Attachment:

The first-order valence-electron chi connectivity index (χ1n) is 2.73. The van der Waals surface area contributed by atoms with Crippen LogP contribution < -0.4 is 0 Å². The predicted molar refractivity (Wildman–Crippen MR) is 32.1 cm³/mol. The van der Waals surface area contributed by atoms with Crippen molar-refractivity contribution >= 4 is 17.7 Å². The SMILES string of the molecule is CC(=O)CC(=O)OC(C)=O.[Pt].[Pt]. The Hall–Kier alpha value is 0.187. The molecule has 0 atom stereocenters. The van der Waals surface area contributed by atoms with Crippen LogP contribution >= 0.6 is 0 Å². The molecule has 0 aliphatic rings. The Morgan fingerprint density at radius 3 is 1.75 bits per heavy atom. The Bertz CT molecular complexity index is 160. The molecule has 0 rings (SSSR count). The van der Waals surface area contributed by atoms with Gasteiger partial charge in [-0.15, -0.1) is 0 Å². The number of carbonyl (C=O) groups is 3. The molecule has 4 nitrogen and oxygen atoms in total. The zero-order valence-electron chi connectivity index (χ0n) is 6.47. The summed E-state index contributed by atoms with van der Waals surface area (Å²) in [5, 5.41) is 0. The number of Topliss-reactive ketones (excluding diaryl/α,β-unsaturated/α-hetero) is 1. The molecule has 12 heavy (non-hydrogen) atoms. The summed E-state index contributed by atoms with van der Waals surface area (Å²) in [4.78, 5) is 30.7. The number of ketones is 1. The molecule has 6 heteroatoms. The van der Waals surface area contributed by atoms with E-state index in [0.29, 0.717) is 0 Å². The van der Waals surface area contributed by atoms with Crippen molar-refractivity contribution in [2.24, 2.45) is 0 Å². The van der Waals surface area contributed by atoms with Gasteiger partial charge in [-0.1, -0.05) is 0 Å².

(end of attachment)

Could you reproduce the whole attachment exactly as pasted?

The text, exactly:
The first-order valence-electron chi connectivity index (χ1n) is 2.73. The van der Waals surface area contributed by atoms with Crippen LogP contribution < -0.4 is 0 Å². The predicted molar refractivity (Wildman–Crippen MR) is 32.1 cm³/mol. The van der Waals surface area contributed by atoms with Crippen molar-refractivity contribution >= 4 is 17.7 Å². The SMILES string of the molecule is CC(=O)CC(=O)OC(C)=O.[Pt].[Pt]. The Hall–Kier alpha value is 0.187. The molecule has 0 atom stereocenters. The van der Waals surface area contributed by atoms with Crippen LogP contribution >= 0.6 is 0 Å². The molecule has 0 aliphatic rings. The Morgan fingerprint density at radius 3 is 1.75 bits per heavy atom. The Bertz CT molecular complexity index is 160. The molecule has 0 rings (SSSR count). The van der Waals surface area contributed by atoms with Gasteiger partial charge in [-0.15, -0.1) is 0 Å². The number of carbonyl (C=O) groups is 3. The molecule has 4 nitrogen and oxygen atoms in total. The zero-order valence-electron chi connectivity index (χ0n) is 6.47. The summed E-state index contributed by atoms with van der Waals surface area (Å²) in [5, 5.41) is 0. The number of Topliss-reactive ketones (excluding diaryl/α,β-unsaturated/α-hetero) is 1. The molecule has 12 heavy (non-hydrogen) atoms. The summed E-state index contributed by atoms with van der Waals surface area (Å²) in [4.78, 5) is 30.7. The number of ketones is 1. The molecule has 6 heteroatoms. The van der Waals surface area contributed by atoms with E-state index in [0.29, 0.717) is 0 Å². The van der Waals surface area contributed by atoms with Crippen molar-refractivity contribution in [2.24, 2.45) is 0 Å². The van der Waals surface area contributed by atoms with Gasteiger partial charge in [-0.1, -0.05) is 0 Å².